Karim Raslan: Leadership Matters
As Ramadan draws near, the wheels of fortune have started turning in Jakarta. Indeed, Indonesia is entering into a period of uncertainty as the April 2014 legislative and July 2014 presidential elections — which will herald the end of President Susilo Bambang Yudhoyono’s era — loom larger.
Five recent events seem to suggest that the stately former general is losing his grip on authority. First: the naming of prominent businesswoman Siti Hartati Murdaya as a suspect by the Corruption Eradication Commission (KPK). Hartati, the wife of tycoon Murdaya Poo, has been accused of bribing an official in Buol to obtain land concessions for her palm oil company in Central Sulawesi.
Hartati’s indictment has political ramifications as she’s widely seen as close to Yudhoyono. Indeed, Hartati was an early and active backer of Yudhoyono’s Democratic Party. She was also a member of the Democratic Party’s advisory board and a member of the highly influential National Economic Committee (KEN). Globe Asia magazine in 2011 named her as the sixth most influential woman in Indonesia.
Hartati has denied the charges against her and resigned from her various posts. Still, the allegations spell more trouble for the Democratic Party, which has been constantly rocked by allegations of corruption against its senior leaders.
Second, the jaw-dropping interview given to Metro TV by the former KPK boss Antasari Azhar on Aug. 9. Antasari, who is in prison for a murder for hire, claims he attended an October 2008 meeting with Yudhoyono over the Bank Century bailout.
The meeting was also apparently attended by then-Finance Minister Sri Mulyani Indrawati, Bank Indonesia Governor (now Vice President) Boediono and other senior officials. This directly contradicts Yudhoyono’s claim that he knew nothing of the negative implications of the bailout, and the palace has been quick to deny Antasari’s allegations.
Third, the surprise performance of the PDI-P-backed mayor of Solo, Joko Widodo, in the first round of the Jakarta gubernatorial election in July suggests that people — at least in the capital — are open to the idea of change. It will be a crucial test for Yudhoyono to hold the all-important capital by keeping his coalition behind the Democratic Party’s incumbent, Fauzi Bowo, during the second round of voting on Sept. 20.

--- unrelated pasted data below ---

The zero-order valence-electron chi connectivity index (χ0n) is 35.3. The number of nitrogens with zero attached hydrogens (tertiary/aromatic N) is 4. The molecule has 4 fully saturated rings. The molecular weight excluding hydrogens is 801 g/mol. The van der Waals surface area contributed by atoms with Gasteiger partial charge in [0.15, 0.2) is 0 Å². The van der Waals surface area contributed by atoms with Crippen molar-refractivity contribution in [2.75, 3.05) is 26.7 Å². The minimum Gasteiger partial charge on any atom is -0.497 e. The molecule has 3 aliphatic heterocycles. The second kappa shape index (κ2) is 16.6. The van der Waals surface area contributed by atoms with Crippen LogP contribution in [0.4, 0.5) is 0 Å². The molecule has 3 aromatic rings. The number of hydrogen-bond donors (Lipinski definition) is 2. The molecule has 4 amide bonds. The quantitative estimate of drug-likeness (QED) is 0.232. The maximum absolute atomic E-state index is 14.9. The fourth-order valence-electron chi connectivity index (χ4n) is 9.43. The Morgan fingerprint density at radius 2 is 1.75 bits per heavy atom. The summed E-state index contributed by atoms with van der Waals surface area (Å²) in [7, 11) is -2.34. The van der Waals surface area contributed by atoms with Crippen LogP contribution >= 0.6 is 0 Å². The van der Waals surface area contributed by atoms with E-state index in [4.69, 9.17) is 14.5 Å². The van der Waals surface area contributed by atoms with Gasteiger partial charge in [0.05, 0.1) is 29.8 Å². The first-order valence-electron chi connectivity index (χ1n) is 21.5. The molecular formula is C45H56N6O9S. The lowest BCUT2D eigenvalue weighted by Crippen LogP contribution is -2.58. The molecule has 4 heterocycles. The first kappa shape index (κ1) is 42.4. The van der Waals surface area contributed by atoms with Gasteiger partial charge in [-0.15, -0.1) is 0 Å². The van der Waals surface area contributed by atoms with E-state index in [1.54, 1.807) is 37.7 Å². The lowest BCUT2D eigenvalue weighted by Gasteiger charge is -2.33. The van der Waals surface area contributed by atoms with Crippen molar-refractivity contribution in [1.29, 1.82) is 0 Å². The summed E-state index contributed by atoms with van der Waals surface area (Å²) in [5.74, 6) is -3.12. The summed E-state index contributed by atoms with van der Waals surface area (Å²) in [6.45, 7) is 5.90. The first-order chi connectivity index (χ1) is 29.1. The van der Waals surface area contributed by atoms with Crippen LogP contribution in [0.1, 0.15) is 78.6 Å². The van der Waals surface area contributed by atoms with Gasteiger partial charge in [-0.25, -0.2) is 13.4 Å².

Fourth, Aug. 1 saw Gerinda leader Prabowo Subianto give a lecture in Singapore at the invitation of the Rajaratnam School of International Studies. This was then followed by a high-profile meeting with the city-state’s prime minister, Lee Hsien Loong, the next day. The visit shows that Indonesia’s Southeast Asian neighbors are also watching the transition closely. One must ask: could a trip by Prabowo to the United States also be in the offing?
Finally, the impasse between the police and the KPK reinforces the sense that Yudhoyono’s administration has made little headway in terms of combating corruption. The fact that he needed to order the feuding law enforcement agencies to get along, but failed to address the issues between them is yet another example of his indecisiveness as well as how the mantle of authority has slipped from his grasp.
As, I said earlier, the wheels of fortune are turning. Could it be that Yudhoyono, with just under two years until the next presidential polls, has become a lame duck? Having said that, no one should underestimate his ability to revive the Democratic Party’s fortunes.
Nonetheless, the old concentrations of power are being further fractured. Yesterday’s golden boy is today’s outcast, and today’s hero could be tomorrow’s villain.
So as we prepare for Idul Fitri, let’s be mindful that the scenario this time next year may well be completely different! Happy Eid. Selamat Lebaran. Minal Aidin Wal Faidzin.
Karim Raslan is a columnist who divides his time between Indonesia and Malaysia.